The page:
Have you been having tingling and the feeling of pins and needles or numbness and pain in your hand? If so, you may havebeen told that you have carpal tunnel syndrome.
Carpal tunnel syndrome is a common complaint that involves inflammation of the median nerve. This nerve begins in your neck, and goes to the thumb, index, and middle fingers. The “carpal tunnel” is the area in your wrist where the nerve enters the hand.
Carpal tunnel syndrome shows up as numbness or tingling with weakness in your thumb, index, and middle fingers. Problems on the pinky side of the hand are likely NOT carpal tunnel syndrome.
This nerve can become inflamed or compressed anywhere between your neck and wrist. Common trouble spots are around your collar bone (clavicle) and chest muscles (pectoralis minor), and in the elbow area. Trigger points or inflamed muscles in the neck, shoulder, and forearm can also mimic carpal tunnel symptoms. These areas need to be considered and examined when looking at pain and numbness often diagnosed as a carpal tunnel problem, especially if carpal tunnel surgery is being recommended.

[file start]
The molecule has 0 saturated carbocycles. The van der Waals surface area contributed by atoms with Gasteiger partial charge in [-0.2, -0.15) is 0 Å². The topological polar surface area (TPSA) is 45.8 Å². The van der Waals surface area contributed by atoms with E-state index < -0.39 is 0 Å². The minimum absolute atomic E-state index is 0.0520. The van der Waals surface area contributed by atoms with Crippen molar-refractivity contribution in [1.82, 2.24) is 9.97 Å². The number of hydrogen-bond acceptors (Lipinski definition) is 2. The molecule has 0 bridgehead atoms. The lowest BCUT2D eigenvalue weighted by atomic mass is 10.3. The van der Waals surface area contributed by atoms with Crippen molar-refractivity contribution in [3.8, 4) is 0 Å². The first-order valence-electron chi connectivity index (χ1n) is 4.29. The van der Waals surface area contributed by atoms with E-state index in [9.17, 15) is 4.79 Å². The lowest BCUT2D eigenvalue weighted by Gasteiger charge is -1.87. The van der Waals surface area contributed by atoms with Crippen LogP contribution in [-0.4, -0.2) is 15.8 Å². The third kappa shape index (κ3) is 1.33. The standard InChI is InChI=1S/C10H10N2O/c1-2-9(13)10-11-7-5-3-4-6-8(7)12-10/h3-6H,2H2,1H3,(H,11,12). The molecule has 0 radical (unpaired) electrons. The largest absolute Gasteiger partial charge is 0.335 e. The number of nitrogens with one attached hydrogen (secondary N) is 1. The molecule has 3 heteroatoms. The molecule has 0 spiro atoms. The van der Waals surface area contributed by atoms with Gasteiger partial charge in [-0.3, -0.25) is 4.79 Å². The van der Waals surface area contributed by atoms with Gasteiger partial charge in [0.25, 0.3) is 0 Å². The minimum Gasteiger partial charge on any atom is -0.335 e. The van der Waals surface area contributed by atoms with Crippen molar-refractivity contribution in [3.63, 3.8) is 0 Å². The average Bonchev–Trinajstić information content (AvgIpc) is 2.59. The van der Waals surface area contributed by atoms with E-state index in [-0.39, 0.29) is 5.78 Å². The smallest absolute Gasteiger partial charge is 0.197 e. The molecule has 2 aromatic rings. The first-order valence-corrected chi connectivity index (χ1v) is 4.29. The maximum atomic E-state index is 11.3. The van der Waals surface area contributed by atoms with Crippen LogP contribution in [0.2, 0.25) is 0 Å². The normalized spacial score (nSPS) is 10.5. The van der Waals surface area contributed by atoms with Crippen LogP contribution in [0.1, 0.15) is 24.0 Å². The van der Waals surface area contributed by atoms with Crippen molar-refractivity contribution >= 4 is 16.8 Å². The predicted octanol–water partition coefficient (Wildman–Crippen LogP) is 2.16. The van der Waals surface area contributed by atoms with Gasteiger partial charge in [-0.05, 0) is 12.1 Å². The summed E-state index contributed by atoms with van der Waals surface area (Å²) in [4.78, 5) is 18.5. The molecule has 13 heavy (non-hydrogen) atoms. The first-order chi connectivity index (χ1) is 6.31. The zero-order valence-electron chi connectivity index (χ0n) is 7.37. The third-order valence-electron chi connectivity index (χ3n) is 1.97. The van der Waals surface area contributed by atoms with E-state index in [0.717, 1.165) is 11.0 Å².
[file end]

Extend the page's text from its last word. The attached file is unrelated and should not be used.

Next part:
CTS has become a “catch-all” diagnosis for any numbness or tingling in the hand. An EMG may be performed in an attempt to locate nerve damage, but it rarely tells why the damage is occurring!
Typical medical treatment involves anti-inflammatory medication or injections, bracing, and exercises for stretching the wrist. In persistent cases surgery may be recommended.
Some patients respond well to surgery; yet many continue to lose strength after the procedure, and it’s not uncommon for symptoms (pain and/or tingling) to return. This is usually because the cause(s) of the pain and numbness problem wasn’t properly evaluated and treated. A thorough evaluation of the of the spine, arm and hand as noted above is essential for proper treatment.